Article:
Things weren't looking so good the last time we saw Marty McFly. Having assisted in taking down Kid Tannen once and for all in 1931, he and Doc Brown headed back to the future only to crash into a Hill Valley billboard which promised that "we have everything under control". Worse, Doc had vanished from the time machine. As we join the third episode of Back to the Future: The Game from Telltale Games for the PC, Mac, and — later — Sony PlayStation 3 and Apple iPad, we find that something went terribly wrong in 1931 that altered the timeline. In this changed 1986, Doc Brown is now known as First Citizen Brown, the mayor of Hill Valley. Ruling with an iron fist from his office inside the Hill Valley courthouse clock tower, this incarnation of Doc found inspiration with law rather than science and has turned Hill Valley into a forced utopia with its many over-reaching laws, constant surveillance, and harsh punishments. It's clean, it's bright, and it's efficient, yes, but it's not exactly a nice place to live. In "Citizen Brown" it's up to Marty to infiltrate this changed Hill Valley and seek out First Citizen Brown in an attempt to fix the timeline.
While I criticized the two previous episodes of Back to the Future for holding players' hands a little too much, "Citizen Brown" finds the sweet spot between helpful hints and interesting challenges. Much of the action here involves talking to familiar franchise figures such as Biff Tannen, George & Lorraine McFly, and even Marty's girlfriend, Jennifer Parker (performed by Claudia Wells reprising her role from the original film) to solve puzzles based around making decisions instead of using items or completing action moments, but considering the nature of the alternate timeline, these are not the characters we once knew. Biff has become friendly and helpful thanks to the Citizen Plus brainwashing initiative. George mans the town's massive array of security cameras and spies on everyone's comings and goings like a 1980s Ned Flanders. Lorraine's drinking problem has resurfaced. The most drastic change has to be Jennifer, however; she's become a rebellious purple-haired punk with an affinity for bad boys. When Marty approaches her, she wants nothing to do with the square Martin McFly from this timeline.
Marty's quest to gain a meeting with First Citizen Brown requires him to break some of Hill Valley's many laws and rack up a handful of demerits. At first, Marty is in the dark as to which laws he needs to break. By talking to the characters wandering around the town, he'll eventually glean enough knowledge to set him in the right (er, "wrong") direction. Fortunately, some of the clues overlap and there are enough dialogue options with each character that it's possible to pick up the correct sequence of events without talking to absolutely everyone, but since I'm such a Back to the Future fan, I wanted to talk to everybody and hear everything. There are some great in-jokes and references that you'll miss otherwise. For instance, the courthouse basement contains an old box of used pinball machine parts that in the original timeline were used to build a fake bomb for the Libyans. In what has to be the deepest reference yet, George can be seen sitting alongside a big box of peanut brittle (a reference to a deleted scene from the original film). One of my favorite moments involves a confrontation with Biff that matches the same camera angle as when Marty faces off against the Tannens in the films. I won't spoil all of the surprises, but this episode is packed with more fan service that will make Back to the Future fans smile.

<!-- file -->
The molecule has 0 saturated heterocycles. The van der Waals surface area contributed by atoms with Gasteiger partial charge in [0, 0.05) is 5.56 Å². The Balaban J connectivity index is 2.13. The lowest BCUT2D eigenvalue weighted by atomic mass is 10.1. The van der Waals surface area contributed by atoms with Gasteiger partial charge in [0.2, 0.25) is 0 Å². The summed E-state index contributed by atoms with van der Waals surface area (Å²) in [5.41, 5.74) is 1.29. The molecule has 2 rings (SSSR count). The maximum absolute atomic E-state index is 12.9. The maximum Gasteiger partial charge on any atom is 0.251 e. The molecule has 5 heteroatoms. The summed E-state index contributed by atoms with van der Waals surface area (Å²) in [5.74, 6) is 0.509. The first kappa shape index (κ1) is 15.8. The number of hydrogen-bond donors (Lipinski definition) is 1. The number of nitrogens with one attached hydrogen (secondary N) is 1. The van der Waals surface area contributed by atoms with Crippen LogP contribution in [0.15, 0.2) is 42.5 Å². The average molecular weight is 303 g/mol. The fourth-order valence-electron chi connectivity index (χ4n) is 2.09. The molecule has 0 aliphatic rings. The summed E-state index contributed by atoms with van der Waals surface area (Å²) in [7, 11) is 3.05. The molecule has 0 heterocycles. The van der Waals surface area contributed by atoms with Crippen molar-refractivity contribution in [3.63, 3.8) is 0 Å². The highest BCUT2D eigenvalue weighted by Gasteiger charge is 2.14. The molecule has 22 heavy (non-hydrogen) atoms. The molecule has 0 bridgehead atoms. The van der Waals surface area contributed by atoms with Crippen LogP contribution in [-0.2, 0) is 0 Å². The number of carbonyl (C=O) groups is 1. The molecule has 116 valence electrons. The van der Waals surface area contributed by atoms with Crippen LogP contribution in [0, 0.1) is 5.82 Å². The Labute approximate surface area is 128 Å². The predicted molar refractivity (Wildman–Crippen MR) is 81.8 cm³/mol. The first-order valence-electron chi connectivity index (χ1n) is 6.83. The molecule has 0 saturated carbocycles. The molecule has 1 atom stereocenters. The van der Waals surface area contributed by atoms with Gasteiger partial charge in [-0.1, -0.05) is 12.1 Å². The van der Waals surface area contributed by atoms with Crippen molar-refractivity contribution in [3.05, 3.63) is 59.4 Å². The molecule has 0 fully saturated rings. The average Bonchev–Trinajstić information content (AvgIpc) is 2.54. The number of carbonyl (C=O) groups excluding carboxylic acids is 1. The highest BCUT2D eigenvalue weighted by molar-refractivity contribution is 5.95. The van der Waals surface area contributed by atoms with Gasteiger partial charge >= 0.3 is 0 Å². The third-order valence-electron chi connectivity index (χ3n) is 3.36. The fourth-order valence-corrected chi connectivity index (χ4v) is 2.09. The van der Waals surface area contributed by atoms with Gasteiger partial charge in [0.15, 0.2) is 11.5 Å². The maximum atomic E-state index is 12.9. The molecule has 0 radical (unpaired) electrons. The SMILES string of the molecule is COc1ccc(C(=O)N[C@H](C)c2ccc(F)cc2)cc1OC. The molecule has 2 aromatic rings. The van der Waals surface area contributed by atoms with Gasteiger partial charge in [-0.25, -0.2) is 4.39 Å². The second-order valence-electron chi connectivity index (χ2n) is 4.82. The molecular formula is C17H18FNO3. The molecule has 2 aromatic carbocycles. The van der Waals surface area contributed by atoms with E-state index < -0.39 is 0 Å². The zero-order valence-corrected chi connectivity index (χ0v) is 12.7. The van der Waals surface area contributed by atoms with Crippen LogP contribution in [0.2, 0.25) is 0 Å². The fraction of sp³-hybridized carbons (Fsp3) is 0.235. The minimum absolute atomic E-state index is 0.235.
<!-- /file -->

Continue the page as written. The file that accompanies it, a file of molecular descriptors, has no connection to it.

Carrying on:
Eventually, Marty manages to score a meeting with Brown inside the iconic clock tower. There the two discuss matters, and while I refuse to reveal anything specific about this scene so as not to spoil you, I must credit Christopher Lloyd for his performance as First Citizen Brown. He brings a cold, Judge Doom-like quality from his performance in 1988's Who Framed Roger Rabbit to this version of Doc that can be chilling at times. AJ LoCascio plays Marty's bewilderment perfectly as he attempts to reconnect with his friend who in this timeline does not know him as a skateboarding, guitar-playing time traveller. It's in this scene that "Citizen Brown" hits its high point. I'm sure you can find the scene on YouTube if you hunt around, but trust me when I say that to get the most out of it, you really need to take the whole ride and play the entire episode to understand the gravity of the moment. It's heavy stuff.
Back to the Future: The Game continues to be recommended, particularly now. While "Citizen Brown" still clocks in at around two hours in length like the previous two episodes, the story has become more engrossing and the stakes have been raised to the point that I felt satisfied with the length this time around. Up next, Episode 4 looks to continue the tale of the alternate Hill Valley as the true villain of the piece reveals herself...
Back To The Future: The Game